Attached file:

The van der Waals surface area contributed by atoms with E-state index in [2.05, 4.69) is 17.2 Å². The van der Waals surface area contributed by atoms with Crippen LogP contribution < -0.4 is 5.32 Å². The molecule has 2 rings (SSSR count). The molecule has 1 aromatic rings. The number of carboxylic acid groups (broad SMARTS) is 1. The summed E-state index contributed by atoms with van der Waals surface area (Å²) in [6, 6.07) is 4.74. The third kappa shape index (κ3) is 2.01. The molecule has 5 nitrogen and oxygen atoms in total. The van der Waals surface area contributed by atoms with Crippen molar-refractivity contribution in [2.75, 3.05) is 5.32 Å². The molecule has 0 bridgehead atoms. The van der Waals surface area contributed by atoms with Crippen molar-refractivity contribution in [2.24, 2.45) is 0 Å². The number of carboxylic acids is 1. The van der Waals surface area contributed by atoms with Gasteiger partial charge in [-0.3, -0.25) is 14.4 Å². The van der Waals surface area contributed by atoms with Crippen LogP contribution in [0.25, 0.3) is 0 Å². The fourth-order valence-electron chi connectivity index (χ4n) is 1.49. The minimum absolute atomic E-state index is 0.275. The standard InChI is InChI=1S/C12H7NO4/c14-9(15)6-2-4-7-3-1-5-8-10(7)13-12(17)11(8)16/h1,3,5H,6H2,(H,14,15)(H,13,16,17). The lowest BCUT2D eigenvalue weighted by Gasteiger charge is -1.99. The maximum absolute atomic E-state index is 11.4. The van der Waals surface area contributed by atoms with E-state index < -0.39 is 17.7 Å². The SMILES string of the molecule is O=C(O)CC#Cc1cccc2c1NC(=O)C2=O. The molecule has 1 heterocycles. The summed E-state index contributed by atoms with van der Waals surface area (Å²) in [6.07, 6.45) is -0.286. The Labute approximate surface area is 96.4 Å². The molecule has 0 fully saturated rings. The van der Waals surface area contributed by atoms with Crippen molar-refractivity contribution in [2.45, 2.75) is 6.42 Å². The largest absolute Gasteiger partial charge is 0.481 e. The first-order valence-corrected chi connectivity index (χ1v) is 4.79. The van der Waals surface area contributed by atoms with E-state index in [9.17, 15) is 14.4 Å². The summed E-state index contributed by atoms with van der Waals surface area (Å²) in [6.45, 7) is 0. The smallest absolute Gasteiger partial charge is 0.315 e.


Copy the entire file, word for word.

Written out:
The van der Waals surface area contributed by atoms with E-state index in [2.05, 4.69) is 17.2 Å². The van der Waals surface area contributed by atoms with Crippen LogP contribution < -0.4 is 5.32 Å². The molecule has 2 rings (SSSR count). The molecule has 1 aromatic rings. The number of carboxylic acid groups (broad SMARTS) is 1. The summed E-state index contributed by atoms with van der Waals surface area (Å²) in [6, 6.07) is 4.74. The third kappa shape index (κ3) is 2.01. The molecule has 5 nitrogen and oxygen atoms in total. The van der Waals surface area contributed by atoms with Crippen molar-refractivity contribution in [2.75, 3.05) is 5.32 Å². The molecule has 0 bridgehead atoms. The van der Waals surface area contributed by atoms with Crippen molar-refractivity contribution in [2.24, 2.45) is 0 Å². The number of carboxylic acids is 1. The van der Waals surface area contributed by atoms with Gasteiger partial charge in [-0.3, -0.25) is 14.4 Å². The van der Waals surface area contributed by atoms with Crippen LogP contribution in [0.25, 0.3) is 0 Å². The fourth-order valence-electron chi connectivity index (χ4n) is 1.49. The minimum absolute atomic E-state index is 0.275. The standard InChI is InChI=1S/C12H7NO4/c14-9(15)6-2-4-7-3-1-5-8-10(7)13-12(17)11(8)16/h1,3,5H,6H2,(H,14,15)(H,13,16,17). The lowest BCUT2D eigenvalue weighted by Gasteiger charge is -1.99. The maximum absolute atomic E-state index is 11.4. The van der Waals surface area contributed by atoms with E-state index < -0.39 is 17.7 Å². The SMILES string of the molecule is O=C(O)CC#Cc1cccc2c1NC(=O)C2=O. The molecule has 1 heterocycles. The summed E-state index contributed by atoms with van der Waals surface area (Å²) in [6.07, 6.45) is -0.286. The Labute approximate surface area is 96.4 Å². The molecule has 0 fully saturated rings. The van der Waals surface area contributed by atoms with Crippen molar-refractivity contribution in [2.45, 2.75) is 6.42 Å². The largest absolute Gasteiger partial charge is 0.481 e. The first-order valence-corrected chi connectivity index (χ1v) is 4.79. The van der Waals surface area contributed by atoms with E-state index in [9.17, 15) is 14.4 Å². The summed E-state index contributed by atoms with van der Waals surface area (Å²) in [6.45, 7) is 0. The smallest absolute Gasteiger partial charge is 0.315 e.